If you’re feeling down or stressed out, it can feel like there’s no way to ‘flip a switch’ and make yourself feel better.
But there actually are a few things you can do near-instantly (ie in the space of five minutes) which are proven to make people feel better.
MORE: Style out a mini British heatwave (when you still have to go to work)
Need a quick boost? Read on.
Do a ‘happy walk’
It sounds silly, but researchers found that doing a stereotypically happy walk – with large arm swings and exaggerated motions, actually makes people happier.
Researchers got volunteers to do ‘happy’ and ‘unhappy’ walks on treadmills – and found that people who did ‘happy’ walks had more positive thoughts.
‘Our results show that biased memory towards self-referent negative material (a feature of depression) can be changed by manipulating the style of walking,’ said lead author Johannes Michalak.
Read for five minutes
A 2009 study by University of Sussex researchers found that reading for five minutes busts stress more effectively than music or going for a walk.
It even works better than a cup of tea.
Researchers tested various methods of relaxation and found that reading was the best, reducing stress by up to 68%.
Give someone a gift
Giving money to others – or to charity – reliably puts a smile on your face – and it’s been proven in numerous studies.
One Harvard study questioned 632 Americans on how much of their income they ‘gave away’ in the form of charitable donations or gifts – and how happy they were.
Professor Michael North and his colleagues found that people who spent money on others were happier.
Take a selfie
Pouting selfies might not be everybody’s cup of tea, but taking them – and sending them to friends – actually makes people happier, according to new research.
Researchers asked student volunteers to take selfies every day – and contrasted them with groups who took pictures of objects they believed would make others happy.
The group who took the selfies were happier, the researchers say.
‘Our research showed that practicing exercises that can promote happiness via smartphone picture taking and sharing can lead to increased positive feelings for those who engage in it,’ said lead author Yu Chen of the University of California, Irvine.
Spend money – but on experiences, not things
The Beatles might have been right when they sang ‘money can’t buy me love’ – but it can help you be happy.
But most of us get it wrong – by buying things, rather than experiences.
Instead, you should treat yourself to a nice meal out – or a day at the aquarium, for instance.
San Francisco State Associate Professor of Psychology Ryan Howell says, ‘People actually do know, and accurately predict, that life experiences will make them happier.
‘What they really underestimate is how much monetary value they will get out of a life experience. Even though they’re told experiences will make them happier and they know experiences will make them happier, they still perceive material items as being a better value.’
Go outdoors (ideally in the sun)
A study in the United Arab Emirates linked going outdoors in the sun (easy if you live in the United Arab Emirates) with improved mood.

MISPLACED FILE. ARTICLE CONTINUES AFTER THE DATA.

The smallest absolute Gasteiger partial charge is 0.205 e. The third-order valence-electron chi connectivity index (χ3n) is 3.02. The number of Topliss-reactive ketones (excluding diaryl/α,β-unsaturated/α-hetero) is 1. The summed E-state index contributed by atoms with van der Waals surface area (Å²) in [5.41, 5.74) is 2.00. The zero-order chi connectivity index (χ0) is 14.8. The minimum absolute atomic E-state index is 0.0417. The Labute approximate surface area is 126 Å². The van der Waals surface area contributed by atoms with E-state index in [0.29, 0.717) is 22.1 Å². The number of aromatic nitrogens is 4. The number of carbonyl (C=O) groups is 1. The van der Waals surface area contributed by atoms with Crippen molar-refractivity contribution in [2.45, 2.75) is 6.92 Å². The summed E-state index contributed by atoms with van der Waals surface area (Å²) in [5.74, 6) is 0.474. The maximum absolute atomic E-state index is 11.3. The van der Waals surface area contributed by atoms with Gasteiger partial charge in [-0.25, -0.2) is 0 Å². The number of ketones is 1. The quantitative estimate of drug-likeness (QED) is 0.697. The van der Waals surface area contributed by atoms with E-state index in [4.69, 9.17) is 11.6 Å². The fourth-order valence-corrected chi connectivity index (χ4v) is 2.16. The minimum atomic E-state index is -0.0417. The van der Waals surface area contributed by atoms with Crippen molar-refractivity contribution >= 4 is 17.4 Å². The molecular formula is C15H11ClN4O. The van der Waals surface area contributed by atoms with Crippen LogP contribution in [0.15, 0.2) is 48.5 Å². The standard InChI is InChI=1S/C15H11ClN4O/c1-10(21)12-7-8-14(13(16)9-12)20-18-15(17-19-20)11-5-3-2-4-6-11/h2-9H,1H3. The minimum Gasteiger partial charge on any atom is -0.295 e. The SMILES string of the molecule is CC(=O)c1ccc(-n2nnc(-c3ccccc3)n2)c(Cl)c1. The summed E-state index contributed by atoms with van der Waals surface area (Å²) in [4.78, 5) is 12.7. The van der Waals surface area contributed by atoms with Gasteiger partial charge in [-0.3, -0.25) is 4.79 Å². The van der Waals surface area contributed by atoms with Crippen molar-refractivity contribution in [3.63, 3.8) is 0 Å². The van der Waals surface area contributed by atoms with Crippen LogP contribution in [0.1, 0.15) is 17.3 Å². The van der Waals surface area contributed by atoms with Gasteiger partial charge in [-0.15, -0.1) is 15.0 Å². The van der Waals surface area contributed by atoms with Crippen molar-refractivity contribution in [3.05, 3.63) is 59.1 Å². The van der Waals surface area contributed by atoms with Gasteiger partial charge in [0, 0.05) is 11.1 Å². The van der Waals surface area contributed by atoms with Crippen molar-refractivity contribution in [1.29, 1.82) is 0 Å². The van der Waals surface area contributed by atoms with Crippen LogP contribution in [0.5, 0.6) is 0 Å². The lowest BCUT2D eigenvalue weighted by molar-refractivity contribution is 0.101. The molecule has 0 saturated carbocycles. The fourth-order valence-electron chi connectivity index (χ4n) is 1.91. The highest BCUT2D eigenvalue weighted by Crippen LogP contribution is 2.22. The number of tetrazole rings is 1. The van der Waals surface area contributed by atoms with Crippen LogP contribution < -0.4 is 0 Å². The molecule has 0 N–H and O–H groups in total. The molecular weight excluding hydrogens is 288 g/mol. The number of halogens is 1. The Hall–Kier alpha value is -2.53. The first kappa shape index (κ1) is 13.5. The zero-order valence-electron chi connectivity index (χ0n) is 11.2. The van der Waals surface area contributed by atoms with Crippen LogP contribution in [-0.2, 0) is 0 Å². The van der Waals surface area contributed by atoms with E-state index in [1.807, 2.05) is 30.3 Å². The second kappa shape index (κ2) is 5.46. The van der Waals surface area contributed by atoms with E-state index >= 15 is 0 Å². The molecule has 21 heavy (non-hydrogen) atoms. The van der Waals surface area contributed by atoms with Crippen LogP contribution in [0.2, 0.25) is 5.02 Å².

Researchers believe that Vitamin D might be the key.
Dr. Fatme Al Anouti of Zayed University said ‘This is just a pilot study and we need larger sample size but we found that behavioral change is associated with mood change and vitamin D status.
‘So participants who adopted a more outdoor lifestyle got better in terms of mood and vitamin D status.’
Plan a holiday
Oddly, going on holiday doesn’t make us much happier afterwards – but planning and anticipating a holiday does make people happy.
A 2010 Dutch study interviewed 1,500 volunteers before, during and after their holidays.
The researchers write, ‘Vacationers reported a higher degree of pre-trip happiness, compared to non-vacationers, possibly because they are anticipating their holiday.’
Write down all the things you are grateful for
Some researchers believe that the emotion of gratitude is key to happiness – and writing down things you are thankful for in a ‘gratitude journal’ helps to focus this.
Robert A Emmons of the University of California, Davis says, ‘In an experimental comparison, those who kept gratitude journals on a weekly basis exercised more regularly, reported fewer physical symptoms, felt better about their lives as a whole, and were more optimistic about the upcoming week compared to those who recorded hassles or neutral life event.’
Do something impulsive
Making decisions – even big ones – at random can have long-term benefits in terms of your happiness.
In fact, leaving life’s ‘big’ decisions up to the toss of a coin might not be such a bad idea, argues Freakonomics author Steven D Levitt.
Levitt’s study – shared as an unfinished ‘working paper – let thousands of volunteers flip a coin to decide on questions such as whether to leave a job, or whether to leave a significant other.
The volunteers weren’t forced to follow the coin’s ‘decision’ – but up to 63% did – and Levitt found that those who did were happier.
Levitt says, ‘Those who were instructed by the coin toss to make a change were both more likely to make the change…and, on average, report greater happiness on the follow-up surveys.’
In fact, making a change – as opposed to sticking with the status quo – made people, ‘substantially happier than those who do not make a change,’ Levitt said.